Cutting members 20 may be made from any suitable material such as a metal, metal alloy, polymer, metal-polymer composite, and the like, or any other suitable material. For example, cutting members 20 may be made from stainless steel such as 304V, 304L, or 316L stainless steel. In other embodiments, cutting member 20 can be made from a glass/KEVLAR® complex material such as ARAMAT®, which is commercially available. Some examples of other suitable materials are listed below in relation to balloon 16 and shaft 18.
Balloon 16 may be made from typical angioplasty balloon materials including polymers such as polyethylene terephthalate (PET), polyetherimid (PEI), polyethylene (PE), etc. Some other examples of suitable polymers, including lubricious polymers, may include polytetrafluoroethylene (PTFE), ethylene tetrafluoroethylene (ETFE), fluorinated ethylene propylene (FEP), polyoxymethylene (POM), polybutylene terephthalate (PBT), polyether block ester, polyurethane, polypropylene (PP), polyvinylchloride (PVC), polyether-ester (for example, a polyether-ester elastomer such as ARNITEL® available from DSM Engineering Plastics), polyester (for example, a polyester elastomer such as HYTREL® available from DuPont), polyamide (for example, DURETHAN® available from Bayer or CRISTAMID® available from Elf Atochem), elastomeric polyamides, block polyamide/ethers, polyether block amide (PEBA, for example, available under the trade name PEBAX®), silicones, Marlex high-density polyethylene, Marlex low-density polyethylene, linear low density polyethylene (for example, REXELL®), polyetheretherketone (PEEK), polyimide (PI), polyphenylene sulfide (PPS), polyphenylene oxide (PPO), polysulfone, nylon, perfluoro(propyl vinyl ether) (PFA), other suitable materials, or mixtures, combinations, copolymers thereof, polymer/metal composites, and the like. In some embodiments, it may be desirable to use high modulus or generally stiffer materials so as to reduce balloon elongation. The above list of materials includes some examples of higher modulus materials. Some other examples of stiffer materials include polymers blended with liquid crystal polymer (LCP) as well as the materials listed above. For example, the mixture can contain up to about 5% LCP.
Balloon 16 may be configured so that it includes one or more “wings” or wing-shaped regions when balloon 16 is deflated. These wings may appear as a plurality of alternating inward and outward radial deflections in balloon 16 when balloon 16 is deflated. These wings may be desirable for a number of reasons. For example, by including balloon 16 with wings, balloon 16 may have more predictable and consistent re-folding characteristics. Additionally, the wings may be configured so that cutting members 20 can be positioned at the inward-most positions of the deflated balloon 16. This arrangement allows cutting members 20 to be positioned more closely to shaft 18 when balloon 16 is deflated. Accordingly, cutting members 20 can be moved away from the vessel walls where they might otherwise result in contact and, possibly, damage to healthy tissue during movement of catheter 10 within a body lumen. Additionally, alternating the wings and cutting members 20 as well as positioning cutting members 20 relatively close to shaft 18 may allow the wings to fold over and cover cutting members 20 when balloon 16 is deflated. Again, this feature may reduce the exposure of cutting members 20 to the blood vessel.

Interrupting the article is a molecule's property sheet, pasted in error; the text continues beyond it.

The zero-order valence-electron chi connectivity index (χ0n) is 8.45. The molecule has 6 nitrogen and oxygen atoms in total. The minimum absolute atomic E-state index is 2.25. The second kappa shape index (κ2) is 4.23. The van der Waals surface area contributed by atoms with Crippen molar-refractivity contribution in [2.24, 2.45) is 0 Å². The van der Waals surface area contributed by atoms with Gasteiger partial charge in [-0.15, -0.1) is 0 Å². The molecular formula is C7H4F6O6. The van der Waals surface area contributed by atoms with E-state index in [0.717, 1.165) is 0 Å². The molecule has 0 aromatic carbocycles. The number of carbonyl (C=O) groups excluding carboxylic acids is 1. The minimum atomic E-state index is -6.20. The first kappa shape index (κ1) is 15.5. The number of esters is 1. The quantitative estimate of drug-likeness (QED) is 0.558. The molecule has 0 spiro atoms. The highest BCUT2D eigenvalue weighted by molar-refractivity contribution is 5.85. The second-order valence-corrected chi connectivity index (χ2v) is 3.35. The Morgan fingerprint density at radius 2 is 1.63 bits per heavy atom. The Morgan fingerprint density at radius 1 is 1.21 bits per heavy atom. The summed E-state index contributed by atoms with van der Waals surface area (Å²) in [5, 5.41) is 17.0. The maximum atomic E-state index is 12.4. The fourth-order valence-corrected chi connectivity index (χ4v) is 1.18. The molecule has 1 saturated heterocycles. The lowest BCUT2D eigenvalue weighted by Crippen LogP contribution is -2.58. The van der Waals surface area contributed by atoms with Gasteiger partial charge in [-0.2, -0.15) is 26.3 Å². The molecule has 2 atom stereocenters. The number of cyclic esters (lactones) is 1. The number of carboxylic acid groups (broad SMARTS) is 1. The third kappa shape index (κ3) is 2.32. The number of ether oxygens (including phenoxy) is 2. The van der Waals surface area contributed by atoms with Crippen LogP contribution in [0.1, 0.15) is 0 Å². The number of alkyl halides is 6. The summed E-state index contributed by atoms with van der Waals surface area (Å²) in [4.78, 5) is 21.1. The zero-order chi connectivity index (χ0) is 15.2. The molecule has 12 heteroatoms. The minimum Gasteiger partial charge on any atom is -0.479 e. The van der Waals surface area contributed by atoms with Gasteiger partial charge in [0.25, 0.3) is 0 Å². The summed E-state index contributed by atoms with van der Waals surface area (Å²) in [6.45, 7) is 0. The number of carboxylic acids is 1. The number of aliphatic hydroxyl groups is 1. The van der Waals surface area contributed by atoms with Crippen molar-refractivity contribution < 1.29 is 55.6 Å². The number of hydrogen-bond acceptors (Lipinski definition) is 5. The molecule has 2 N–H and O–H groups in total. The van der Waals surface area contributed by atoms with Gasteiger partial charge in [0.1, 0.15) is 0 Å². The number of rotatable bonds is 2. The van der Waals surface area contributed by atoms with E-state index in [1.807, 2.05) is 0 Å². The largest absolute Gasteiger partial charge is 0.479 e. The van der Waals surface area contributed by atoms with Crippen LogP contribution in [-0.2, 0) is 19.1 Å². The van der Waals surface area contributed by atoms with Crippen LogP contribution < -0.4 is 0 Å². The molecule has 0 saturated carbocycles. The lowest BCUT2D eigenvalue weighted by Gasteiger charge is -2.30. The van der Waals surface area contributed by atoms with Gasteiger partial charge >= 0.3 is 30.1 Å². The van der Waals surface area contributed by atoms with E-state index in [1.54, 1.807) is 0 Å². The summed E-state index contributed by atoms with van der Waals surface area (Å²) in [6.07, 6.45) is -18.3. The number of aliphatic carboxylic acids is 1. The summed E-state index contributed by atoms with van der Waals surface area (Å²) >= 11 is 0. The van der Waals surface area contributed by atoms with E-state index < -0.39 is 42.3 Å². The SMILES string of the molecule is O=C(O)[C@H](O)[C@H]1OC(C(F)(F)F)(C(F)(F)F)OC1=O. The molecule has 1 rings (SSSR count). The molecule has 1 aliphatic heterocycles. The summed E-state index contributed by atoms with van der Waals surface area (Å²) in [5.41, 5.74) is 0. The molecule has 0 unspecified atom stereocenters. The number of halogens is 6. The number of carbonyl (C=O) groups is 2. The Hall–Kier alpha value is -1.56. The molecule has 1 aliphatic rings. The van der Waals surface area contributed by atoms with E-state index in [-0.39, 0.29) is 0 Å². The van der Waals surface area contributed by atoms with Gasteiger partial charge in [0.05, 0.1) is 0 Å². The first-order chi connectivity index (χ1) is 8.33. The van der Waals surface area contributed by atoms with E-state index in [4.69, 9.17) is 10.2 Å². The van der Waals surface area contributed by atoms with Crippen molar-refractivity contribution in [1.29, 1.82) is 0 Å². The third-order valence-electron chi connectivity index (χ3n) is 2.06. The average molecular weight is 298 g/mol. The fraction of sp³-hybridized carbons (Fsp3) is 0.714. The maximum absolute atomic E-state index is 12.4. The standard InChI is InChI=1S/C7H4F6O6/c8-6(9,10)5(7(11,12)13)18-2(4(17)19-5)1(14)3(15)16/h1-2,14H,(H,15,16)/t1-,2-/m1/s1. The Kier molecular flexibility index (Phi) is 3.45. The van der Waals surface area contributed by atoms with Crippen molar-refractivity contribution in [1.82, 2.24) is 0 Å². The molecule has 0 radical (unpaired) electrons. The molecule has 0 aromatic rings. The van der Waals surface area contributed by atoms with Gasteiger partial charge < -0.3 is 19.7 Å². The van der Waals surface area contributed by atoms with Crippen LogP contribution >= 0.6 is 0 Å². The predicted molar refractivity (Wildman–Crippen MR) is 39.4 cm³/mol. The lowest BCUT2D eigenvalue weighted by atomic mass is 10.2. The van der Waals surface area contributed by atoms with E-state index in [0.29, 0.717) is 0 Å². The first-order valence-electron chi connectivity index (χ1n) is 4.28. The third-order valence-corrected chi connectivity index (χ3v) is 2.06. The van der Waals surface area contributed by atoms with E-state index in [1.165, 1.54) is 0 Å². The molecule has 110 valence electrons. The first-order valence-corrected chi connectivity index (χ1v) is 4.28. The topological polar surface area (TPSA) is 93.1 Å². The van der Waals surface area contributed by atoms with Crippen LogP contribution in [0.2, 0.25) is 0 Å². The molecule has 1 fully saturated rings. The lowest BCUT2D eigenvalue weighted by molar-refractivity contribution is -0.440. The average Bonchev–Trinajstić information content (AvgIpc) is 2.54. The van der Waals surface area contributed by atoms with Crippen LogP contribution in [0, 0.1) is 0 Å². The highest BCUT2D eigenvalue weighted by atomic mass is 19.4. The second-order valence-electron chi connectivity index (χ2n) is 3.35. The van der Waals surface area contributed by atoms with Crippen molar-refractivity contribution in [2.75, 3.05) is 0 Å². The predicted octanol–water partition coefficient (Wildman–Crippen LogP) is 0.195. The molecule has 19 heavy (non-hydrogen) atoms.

Shaft 18 may be a catheter shaft, similar to typical catheter shafts. For example, shaft 18 may include an inner tubular member 24 and outer tubular member 26. Tubular members 24/26 may be manufactured from a number of different materials. For example, tubular members 24/26 may be made of metals, metal alloys, polymers, metal-polymer composites or any other suitable materials. Some examples of suitable metals and metal alloys include stainless steel, such as 300 series stainless steel (including 304V, 304L, and 316L); 400 series martensitic stainless steel; tool steel; nickel-titanium alloy such as linear-elastic or super-elastic Nitinol, nickel-chromium alloy, nickel-chromium-iron alloy, cobalt alloy, tungsten or tungsten alloys, MP35-N (having a composition of about 35% Ni, 35% Co, 20% Cr, 9.75% Mo, a maximum 1% Fe, a maximum 1% Ti, a maximum 0.25% C, a maximum 0.15% Mn, and a maximum 0.15% Si), hastelloy, monel 400, inconel 825, or the like; or other suitable material. Some examples of suitable polymers include those described above in relation to balloon 16. Of course, any other polymer or other suitable material including ceramics may be used without departing from the spirit of the invention. The materials used to manufacture inner tubular member 24 may be the same as or be different from the materials used to manufacture outer tubular member 26. Those materials listed herein may also be used for manufacturing other components of catheter 10 including cutting members 20.